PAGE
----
In Writing on November 21, 2014 at 1:04 am
Originally posted on The Hooded Utilitarian.
Some stories seem too smart to be symptomatic. Rather than try to suppress or exorcise the fraught, irrational elements that inevitably bubble up through the floorboards, some stories court the absurd directly. This instinct is the one truly smart thing about the movie Snowpiercer, the summer’s critical dark horse, recently released to a very positive reception on Netflix. The world’s audiences and film critics can be forgiven for projecting this intelligence upon the rest of the film, which doesn’t deserve it. (more…)
In Nightly Glass, Writing on September 2, 2014 at 2:46 pm
Originally posted on The Nightly Glass
Wine signifies wealth on film. The successful boyfriend in the beer-fueled Drinking Buddies packs wine on a picnic hike. Robocop’s cocaine kingpin drinks it at work. In Say Anything, the heroine’s affluent family grills her blue-collar boyfriend while sipping from crystal glasses.
This connotation obscures a fundamental truth about wine: that it is often the cheapest booze available. A bottle of wine costs as little as a few dollars. Yet many film-goers would not recognize whether a bottle was expensive or cheap just from the look of it. Plenty of cheap wines have fancy labels, while prestigious boutique producers use the same eye-catching, colorful designs as mass-produced corporate brands. (Highly branded wines are the easiest to identify. Many people have a basic understanding that ‘Silver Oak’ is expensive, which underlies its popularity despite its poor price value.) If a glass of wine isn’t known to be high class, its assumed to be aspirational of high class. The same could be said of wine drinkers.
A pile of cans’ or ‘a flask’ visually connote cheap drinking more effectively, but their representation becomes inextricably tied with characterizations of desperation, and recklessness. So chalk it up to Obvious Child, whose heroine Donna finds herself knocked up by a relative stranger after losing her job, apartment, and serious boyfriend, to be the rare movie that documents the reality of the struggling wine consumer. (more…)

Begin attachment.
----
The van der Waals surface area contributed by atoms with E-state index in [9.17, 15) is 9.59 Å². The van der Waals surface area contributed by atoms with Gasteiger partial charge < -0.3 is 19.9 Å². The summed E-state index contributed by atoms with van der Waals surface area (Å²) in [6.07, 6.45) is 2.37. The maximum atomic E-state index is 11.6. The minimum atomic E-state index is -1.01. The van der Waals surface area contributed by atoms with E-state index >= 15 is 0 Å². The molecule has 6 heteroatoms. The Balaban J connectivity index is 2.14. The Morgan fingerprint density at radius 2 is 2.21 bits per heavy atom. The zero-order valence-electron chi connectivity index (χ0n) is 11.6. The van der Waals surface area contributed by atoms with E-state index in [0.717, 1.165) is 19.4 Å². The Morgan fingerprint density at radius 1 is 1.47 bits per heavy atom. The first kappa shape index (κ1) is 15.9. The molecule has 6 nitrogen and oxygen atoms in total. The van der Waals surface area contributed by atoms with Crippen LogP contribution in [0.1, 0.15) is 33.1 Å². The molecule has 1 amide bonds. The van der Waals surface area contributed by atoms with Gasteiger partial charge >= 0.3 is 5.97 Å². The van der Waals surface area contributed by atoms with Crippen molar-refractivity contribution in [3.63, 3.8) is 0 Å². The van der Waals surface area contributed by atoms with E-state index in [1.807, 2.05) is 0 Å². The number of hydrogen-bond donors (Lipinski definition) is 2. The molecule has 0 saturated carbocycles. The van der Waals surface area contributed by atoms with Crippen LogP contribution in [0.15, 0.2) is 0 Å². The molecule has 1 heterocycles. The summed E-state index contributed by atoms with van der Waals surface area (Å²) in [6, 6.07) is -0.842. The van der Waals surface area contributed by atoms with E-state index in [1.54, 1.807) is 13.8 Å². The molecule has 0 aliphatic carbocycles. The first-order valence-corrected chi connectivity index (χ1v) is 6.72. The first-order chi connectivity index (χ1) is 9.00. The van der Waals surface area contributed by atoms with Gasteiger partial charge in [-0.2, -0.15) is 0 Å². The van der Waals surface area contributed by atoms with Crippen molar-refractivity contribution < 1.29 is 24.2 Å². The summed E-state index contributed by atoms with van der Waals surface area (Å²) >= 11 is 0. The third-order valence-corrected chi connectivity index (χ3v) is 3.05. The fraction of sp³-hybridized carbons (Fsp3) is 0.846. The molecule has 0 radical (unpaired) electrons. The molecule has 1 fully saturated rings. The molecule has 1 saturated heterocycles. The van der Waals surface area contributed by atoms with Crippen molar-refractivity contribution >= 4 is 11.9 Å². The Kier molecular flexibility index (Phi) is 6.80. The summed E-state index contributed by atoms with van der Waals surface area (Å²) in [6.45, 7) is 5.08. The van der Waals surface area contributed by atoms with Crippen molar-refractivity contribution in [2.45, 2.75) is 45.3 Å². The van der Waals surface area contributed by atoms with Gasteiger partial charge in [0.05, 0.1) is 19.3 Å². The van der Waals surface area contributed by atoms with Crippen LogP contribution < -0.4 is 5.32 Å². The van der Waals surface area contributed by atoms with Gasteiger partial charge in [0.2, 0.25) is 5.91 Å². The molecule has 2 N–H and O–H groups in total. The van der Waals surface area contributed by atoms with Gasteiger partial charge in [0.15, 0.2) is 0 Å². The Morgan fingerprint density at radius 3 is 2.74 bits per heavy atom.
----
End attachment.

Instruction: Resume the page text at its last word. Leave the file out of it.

In Nightly Glass, Writing on July 28, 2014 at 11:35 pm
Originally posted at The Nightly Glass. Illustration from The Five Senses by Maria Ruiz
A friend asked me the other day, “Are super tasters better wine tasters, or does it not matter?”
Which is something worth thinking about. The super-taster concept is well accepted in the world of wine. So well accepted that the personal taste of one self-proclaimed super-taster, Robert Parker, took hold of the market twenty years ago, and still hasn’t let go. Parker rates wines along the same 50-100 point scale teachers use to grade papers, which is an appealing subversive system to many Americans intimidated by wine. Parker published The Wine Advocate single-handedly for many years, and made or broke wine reputations with his scores. Winemakers began to change the way they made wines, so as to increase the chance of a better score. This would not have worked if Parker’s judgements had seemed to be ‘one man’s taste.’ He had to appear to have a superior sense of taste, to the extent that consumers would let Parker decide for them. In Lawrence Osborne’s words: “Remarkably, Parker’s reputation rests partly on certain purported properties of his own body. His palate is said to be equipped with a unique “cleft.” The Cleft, as it is known, is (one imagines,) a singular ravine over which the wine molecules play with happy freedom… The Cleft never tires…The critic therefore is not just an intelligent man with a singular passion; he is a deformity of nature equipped with powers that you and I do not possess.” (127)
This is not the description of a critic. This is the description of an athlete: increased lung capacity, longer legs, an extra chromosome. Foodies do not wax neurotic about their inability to taste the difference between local and industrial beef. Music fans do not discount their limited ear-drums– if only they were a super listener!(more…)